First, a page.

I’ve had a growth spurting newbie attached to me for the latter part of this week, and came across this post the other day about breastfeeding advocacy, which was timely. It’s written really well, without too much emotion, and it made so much sense to me. It got me thinking about my own experiences over the past five years, so I thought I’d share some insights.
Breastfeeding advice for new mums
If you are struggling ask for help. The day my milk came in for my eldest I was in agony, both physically and emotionally. My boobs were full to bursting and she was unable to attach. After her screaming at the breast for what seemed at the time like hours, and by sheer coincidence, the midwife popped in. She calmed me down, and talked me through the process of getting my baby latched on and staying on. She also gave us information on the local breastfeeding counselling services in the area. Hubby and I went to a drop in session the next day, and was given some invaluable advice. Without these two pieces of help, I have no idea if I would have managed to successfully bf first time round. I had similar issues with my second and third babies on the day my milk came in, but was able to put what I’d learnt first time to good use, and not get so upset and stressed out.
The first two weeks are the hardest, but things get much easier afterwards. Hopefully your partner, family members and/or friends will be around to support you through this time.
It only hurts when baby isn’t latched on correctly – if it’s painful take them off and start again. If you’re in constant pain then something isn’t right, and you could be at risk of contracting mastitis.
Every baby feeds differently, and chances are the last time you breastfed it was a toddler and not a tiny baby. I hadn’t thought of this, until the midwife pointed it out to me after my son was born. Made me think differently about my approach to feeding him.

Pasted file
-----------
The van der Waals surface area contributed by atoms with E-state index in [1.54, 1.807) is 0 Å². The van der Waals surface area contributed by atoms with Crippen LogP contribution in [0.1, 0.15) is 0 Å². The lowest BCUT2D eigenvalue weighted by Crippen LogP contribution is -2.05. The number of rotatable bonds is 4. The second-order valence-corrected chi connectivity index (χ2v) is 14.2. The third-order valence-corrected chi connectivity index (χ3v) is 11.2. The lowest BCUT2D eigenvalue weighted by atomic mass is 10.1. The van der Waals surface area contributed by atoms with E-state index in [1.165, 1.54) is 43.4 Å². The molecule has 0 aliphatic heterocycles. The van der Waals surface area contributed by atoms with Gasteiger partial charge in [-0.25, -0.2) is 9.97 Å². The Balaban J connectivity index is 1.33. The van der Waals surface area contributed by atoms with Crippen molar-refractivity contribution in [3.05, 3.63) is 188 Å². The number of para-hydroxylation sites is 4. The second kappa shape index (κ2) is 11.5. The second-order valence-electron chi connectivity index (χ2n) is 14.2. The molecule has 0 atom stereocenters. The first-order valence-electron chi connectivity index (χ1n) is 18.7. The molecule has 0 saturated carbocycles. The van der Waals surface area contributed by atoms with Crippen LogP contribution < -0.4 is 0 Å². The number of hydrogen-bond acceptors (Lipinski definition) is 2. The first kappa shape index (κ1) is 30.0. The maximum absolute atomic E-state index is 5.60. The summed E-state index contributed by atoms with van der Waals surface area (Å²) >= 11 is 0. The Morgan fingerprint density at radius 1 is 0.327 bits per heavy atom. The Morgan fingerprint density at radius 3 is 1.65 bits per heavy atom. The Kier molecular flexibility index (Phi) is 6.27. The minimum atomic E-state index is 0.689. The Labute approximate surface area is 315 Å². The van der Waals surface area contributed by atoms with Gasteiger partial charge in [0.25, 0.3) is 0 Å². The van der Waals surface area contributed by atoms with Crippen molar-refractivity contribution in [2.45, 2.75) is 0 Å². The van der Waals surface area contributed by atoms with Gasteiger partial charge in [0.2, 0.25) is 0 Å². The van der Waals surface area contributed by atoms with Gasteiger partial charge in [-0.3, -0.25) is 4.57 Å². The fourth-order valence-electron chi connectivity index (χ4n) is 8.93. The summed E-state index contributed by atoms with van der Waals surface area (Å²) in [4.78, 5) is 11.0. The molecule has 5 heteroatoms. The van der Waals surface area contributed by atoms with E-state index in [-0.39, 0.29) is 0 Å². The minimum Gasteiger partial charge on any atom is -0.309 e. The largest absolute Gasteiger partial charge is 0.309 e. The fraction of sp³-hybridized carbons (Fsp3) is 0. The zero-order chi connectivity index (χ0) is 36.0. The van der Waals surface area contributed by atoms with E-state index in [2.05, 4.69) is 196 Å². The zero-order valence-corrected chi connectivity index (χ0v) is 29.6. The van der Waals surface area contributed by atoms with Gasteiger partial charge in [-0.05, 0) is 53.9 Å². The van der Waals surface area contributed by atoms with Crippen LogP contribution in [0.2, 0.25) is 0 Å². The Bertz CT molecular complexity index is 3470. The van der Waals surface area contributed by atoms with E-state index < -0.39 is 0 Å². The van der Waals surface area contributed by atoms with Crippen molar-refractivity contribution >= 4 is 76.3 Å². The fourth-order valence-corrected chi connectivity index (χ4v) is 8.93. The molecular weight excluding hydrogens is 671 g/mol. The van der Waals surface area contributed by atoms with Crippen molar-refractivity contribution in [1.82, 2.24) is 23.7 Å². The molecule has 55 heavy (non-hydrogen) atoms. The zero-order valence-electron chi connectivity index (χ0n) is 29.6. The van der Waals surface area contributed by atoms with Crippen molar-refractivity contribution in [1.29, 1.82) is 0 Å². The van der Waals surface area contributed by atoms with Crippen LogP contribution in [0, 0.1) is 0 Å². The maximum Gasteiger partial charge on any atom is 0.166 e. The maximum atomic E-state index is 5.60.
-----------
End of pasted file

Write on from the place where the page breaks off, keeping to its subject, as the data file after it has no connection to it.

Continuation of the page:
Get comfortable. Poor posture while feeding can lead to all sorts of back, neck and shoulder problems later.
A full feed should take 20-30 mins, if baby is on one side for less time they are not getting to the good stuff. If they’re only having 5-10 mins from each breast, they’re only getting foremilk which will mean they’ll be hungry again in no time at all.
Planning is key if you have other children to consider – be organised and don’t get caught short. In order for hell not to break loose in my house on a daily basis I’ll need to feed baby directly before the school pick up. I’m hoping he naps afterwards, allowing me to get the girls’ tea sorted, then I can feed him again while they’re eating. All the while I’ll keep my fingers crossed for a happy baby while I get them down for the night. Hubby will usually only make it back from work in time to help with the witching hour on a Friday, all other days I’m on my own so need to get this down to a fine art if I want to remain sane.
Eat well and eat lots – don’t even entertain thoughts of dieting. Exercise yes, cutting down on food NO!
Drink plenty of water. I have such a thirst when I’m breastfeeding, and nothing other than water even comes close to quenching it. Properly hydrating yourself is also essential to milk production.